This morning I had Naomi alone for Study Aid class because Kaitlyn was out sick. It was the first time I’d had a one-on-one conversation with her. I had planned on giving her some math calculation probes so I could get a better idea of her abilities in math. I showed her the paper and my timer and told her I wanted to see how many of the problems she could answer correctly in three minutes. I emphasized it was important that she do her best, but that it wasn’t really a test that she should worry about. I then asked if she had any questions before we began. She did.
“Do you have any babies?” Naomi asked. My last “baby” is 20 years old, so a goofy part of me felt flattered.
“Yes, Naomi. I have three boys.”
“Are any of them named Naomi?” she asked.
I wasn’t quite sure if she was serious, but she was totally focused on me, waiting for my answer. “No. Naomi is a girl’s name. I only have boys.”
“Oh,” was all she said, staring back as she processed this information. She didn’t ask any more questions and began doing her math paper. I wondered how she had gotten to the sixth grade not knowing that Naomi was just a girl’s name.
Later that afternoon in the general education English class, the students had 20 minutes of class time when they were supposed to be reading the rest of their story silently. I took Naomi and another student to the Resource Room so I could hear them read out loud. As we were settling in, Naomi announced loudly, “I have a question.”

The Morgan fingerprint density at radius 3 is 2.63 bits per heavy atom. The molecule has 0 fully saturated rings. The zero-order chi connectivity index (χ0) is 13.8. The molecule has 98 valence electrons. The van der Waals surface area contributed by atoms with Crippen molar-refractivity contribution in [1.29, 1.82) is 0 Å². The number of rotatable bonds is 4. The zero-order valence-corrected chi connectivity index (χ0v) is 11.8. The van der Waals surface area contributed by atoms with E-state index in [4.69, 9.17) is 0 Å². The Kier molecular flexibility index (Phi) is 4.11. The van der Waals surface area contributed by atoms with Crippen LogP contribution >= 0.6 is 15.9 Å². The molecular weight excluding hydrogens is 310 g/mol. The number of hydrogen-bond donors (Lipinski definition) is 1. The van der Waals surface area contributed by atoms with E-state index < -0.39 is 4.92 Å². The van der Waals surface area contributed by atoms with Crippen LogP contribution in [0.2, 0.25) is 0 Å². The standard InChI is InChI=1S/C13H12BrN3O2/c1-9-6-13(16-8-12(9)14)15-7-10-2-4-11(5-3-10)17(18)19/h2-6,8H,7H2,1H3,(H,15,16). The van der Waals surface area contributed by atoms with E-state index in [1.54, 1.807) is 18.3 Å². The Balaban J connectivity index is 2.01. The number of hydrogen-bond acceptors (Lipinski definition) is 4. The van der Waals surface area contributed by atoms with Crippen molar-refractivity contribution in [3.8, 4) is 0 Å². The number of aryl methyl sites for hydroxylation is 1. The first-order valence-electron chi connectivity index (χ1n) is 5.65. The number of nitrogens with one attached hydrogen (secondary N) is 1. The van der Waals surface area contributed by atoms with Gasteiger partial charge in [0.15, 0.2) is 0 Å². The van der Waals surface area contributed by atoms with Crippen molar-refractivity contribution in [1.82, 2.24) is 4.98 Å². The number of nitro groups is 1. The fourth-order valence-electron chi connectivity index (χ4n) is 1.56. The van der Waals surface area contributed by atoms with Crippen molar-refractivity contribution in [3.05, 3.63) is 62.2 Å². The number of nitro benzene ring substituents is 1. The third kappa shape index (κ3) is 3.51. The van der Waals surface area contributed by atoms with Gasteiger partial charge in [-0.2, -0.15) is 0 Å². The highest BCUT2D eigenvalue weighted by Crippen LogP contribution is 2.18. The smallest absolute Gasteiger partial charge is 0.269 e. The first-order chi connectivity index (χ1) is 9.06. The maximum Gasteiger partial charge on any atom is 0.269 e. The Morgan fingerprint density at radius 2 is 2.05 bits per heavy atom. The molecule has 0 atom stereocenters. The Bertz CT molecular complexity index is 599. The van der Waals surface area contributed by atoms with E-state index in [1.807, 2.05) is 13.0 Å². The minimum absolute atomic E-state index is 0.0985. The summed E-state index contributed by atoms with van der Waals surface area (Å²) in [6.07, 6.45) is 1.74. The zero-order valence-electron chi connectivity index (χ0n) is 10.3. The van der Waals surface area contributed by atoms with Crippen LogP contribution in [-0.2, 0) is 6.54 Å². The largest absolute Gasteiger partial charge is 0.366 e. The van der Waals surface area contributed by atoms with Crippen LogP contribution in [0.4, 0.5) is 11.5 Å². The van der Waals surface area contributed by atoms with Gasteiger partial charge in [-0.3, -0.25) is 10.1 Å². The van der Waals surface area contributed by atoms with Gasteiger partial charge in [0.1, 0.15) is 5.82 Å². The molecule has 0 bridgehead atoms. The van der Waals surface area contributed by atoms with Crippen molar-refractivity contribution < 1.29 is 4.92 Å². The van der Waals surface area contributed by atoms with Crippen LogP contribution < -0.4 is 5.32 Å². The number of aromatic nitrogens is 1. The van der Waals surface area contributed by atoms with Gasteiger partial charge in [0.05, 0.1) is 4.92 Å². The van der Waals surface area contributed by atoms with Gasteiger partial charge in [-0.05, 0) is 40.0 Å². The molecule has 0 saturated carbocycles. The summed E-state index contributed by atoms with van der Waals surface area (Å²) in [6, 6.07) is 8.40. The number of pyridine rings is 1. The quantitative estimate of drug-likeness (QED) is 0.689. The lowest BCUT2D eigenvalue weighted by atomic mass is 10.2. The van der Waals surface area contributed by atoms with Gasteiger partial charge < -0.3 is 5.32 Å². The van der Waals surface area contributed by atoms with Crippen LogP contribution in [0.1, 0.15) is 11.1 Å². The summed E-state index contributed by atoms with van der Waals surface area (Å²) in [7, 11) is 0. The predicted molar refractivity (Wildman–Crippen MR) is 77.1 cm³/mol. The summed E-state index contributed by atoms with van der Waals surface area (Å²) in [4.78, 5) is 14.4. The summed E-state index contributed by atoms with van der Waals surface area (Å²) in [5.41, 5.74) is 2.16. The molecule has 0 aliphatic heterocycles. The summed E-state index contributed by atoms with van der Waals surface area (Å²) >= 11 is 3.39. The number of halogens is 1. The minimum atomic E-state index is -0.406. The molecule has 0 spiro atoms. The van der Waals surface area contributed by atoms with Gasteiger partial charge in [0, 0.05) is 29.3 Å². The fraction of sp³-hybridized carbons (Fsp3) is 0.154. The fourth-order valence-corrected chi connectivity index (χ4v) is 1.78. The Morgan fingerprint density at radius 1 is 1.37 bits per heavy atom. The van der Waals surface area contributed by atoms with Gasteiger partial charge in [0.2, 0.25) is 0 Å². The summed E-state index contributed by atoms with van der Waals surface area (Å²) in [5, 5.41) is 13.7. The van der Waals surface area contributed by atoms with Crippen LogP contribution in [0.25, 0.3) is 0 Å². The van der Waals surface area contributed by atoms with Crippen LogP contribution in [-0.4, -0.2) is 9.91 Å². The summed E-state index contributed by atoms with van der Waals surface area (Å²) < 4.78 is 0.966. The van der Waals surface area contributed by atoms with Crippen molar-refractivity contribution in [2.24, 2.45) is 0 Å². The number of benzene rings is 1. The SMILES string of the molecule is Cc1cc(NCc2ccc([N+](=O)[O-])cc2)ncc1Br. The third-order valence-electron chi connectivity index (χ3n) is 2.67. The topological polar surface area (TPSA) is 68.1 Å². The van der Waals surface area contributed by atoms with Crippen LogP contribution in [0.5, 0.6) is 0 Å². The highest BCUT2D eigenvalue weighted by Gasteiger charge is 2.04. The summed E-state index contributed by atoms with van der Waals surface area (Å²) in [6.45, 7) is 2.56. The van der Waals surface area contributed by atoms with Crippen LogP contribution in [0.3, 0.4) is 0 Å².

“What’s that, Naomi?”
“How long have you been teaching?”
I wondered where this came from. It was a new way to avoid reading. “Fifteen years,” I said.
Naomi stared back and began to grin. “No. Really. How long have you been teaching?”
“Fifteen years,” I said again.
Naomi narrowed her eyes, puzzling over this information. “So. . .you started when you were twenty?”
I worked hard to keep from smiling. I like to think I’ve kept my looks up, but come on . . .35? I thought I’d have some fun. “No,” I said, “I started when I was . . . 25.”
Naomi stared long and hard at me. She was doing the calculation in her head. Finally, “Oh.” She had calculated my age.
I just knocked ten years off my age and she still bought it.